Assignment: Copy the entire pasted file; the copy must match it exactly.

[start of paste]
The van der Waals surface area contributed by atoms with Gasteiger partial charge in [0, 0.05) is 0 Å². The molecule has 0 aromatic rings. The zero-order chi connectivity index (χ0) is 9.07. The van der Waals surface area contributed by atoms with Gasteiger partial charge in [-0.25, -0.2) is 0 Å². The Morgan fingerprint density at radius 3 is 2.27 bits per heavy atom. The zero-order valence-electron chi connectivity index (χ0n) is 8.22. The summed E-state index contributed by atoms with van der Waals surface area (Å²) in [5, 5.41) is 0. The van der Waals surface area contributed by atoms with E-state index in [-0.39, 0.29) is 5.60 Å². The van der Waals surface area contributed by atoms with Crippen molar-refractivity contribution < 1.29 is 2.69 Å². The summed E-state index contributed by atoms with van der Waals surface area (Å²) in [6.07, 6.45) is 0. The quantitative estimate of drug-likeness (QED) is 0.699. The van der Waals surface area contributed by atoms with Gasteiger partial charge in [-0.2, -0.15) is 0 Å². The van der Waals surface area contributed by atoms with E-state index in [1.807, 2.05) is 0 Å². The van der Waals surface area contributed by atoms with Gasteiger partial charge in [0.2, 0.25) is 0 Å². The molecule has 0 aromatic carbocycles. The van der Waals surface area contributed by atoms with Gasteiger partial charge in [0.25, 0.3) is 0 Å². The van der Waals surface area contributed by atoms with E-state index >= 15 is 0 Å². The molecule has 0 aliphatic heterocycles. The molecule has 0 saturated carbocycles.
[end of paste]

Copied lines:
The van der Waals surface area contributed by atoms with Gasteiger partial charge in [0, 0.05) is 0 Å². The molecule has 0 aromatic rings. The zero-order chi connectivity index (χ0) is 9.07. The van der Waals surface area contributed by atoms with Gasteiger partial charge in [-0.25, -0.2) is 0 Å². The Morgan fingerprint density at radius 3 is 2.27 bits per heavy atom. The zero-order valence-electron chi connectivity index (χ0n) is 8.22. The summed E-state index contributed by atoms with van der Waals surface area (Å²) in [5, 5.41) is 0. The van der Waals surface area contributed by atoms with E-state index in [-0.39, 0.29) is 5.60 Å². The van der Waals surface area contributed by atoms with Crippen molar-refractivity contribution < 1.29 is 2.69 Å². The summed E-state index contributed by atoms with van der Waals surface area (Å²) in [6.07, 6.45) is 0. The quantitative estimate of drug-likeness (QED) is 0.699. The van der Waals surface area contributed by atoms with Gasteiger partial charge in [-0.2, -0.15) is 0 Å². The van der Waals surface area contributed by atoms with E-state index in [1.807, 2.05) is 0 Å². The van der Waals surface area contributed by atoms with Gasteiger partial charge in [0.2, 0.25) is 0 Å². The molecule has 0 aromatic carbocycles. The van der Waals surface area contributed by atoms with Gasteiger partial charge in [0.25, 0.3) is 0 Å². The van der Waals surface area contributed by atoms with E-state index >= 15 is 0 Å². The molecule has 0 aliphatic heterocycles. The molecule has 0 saturated carbocycles.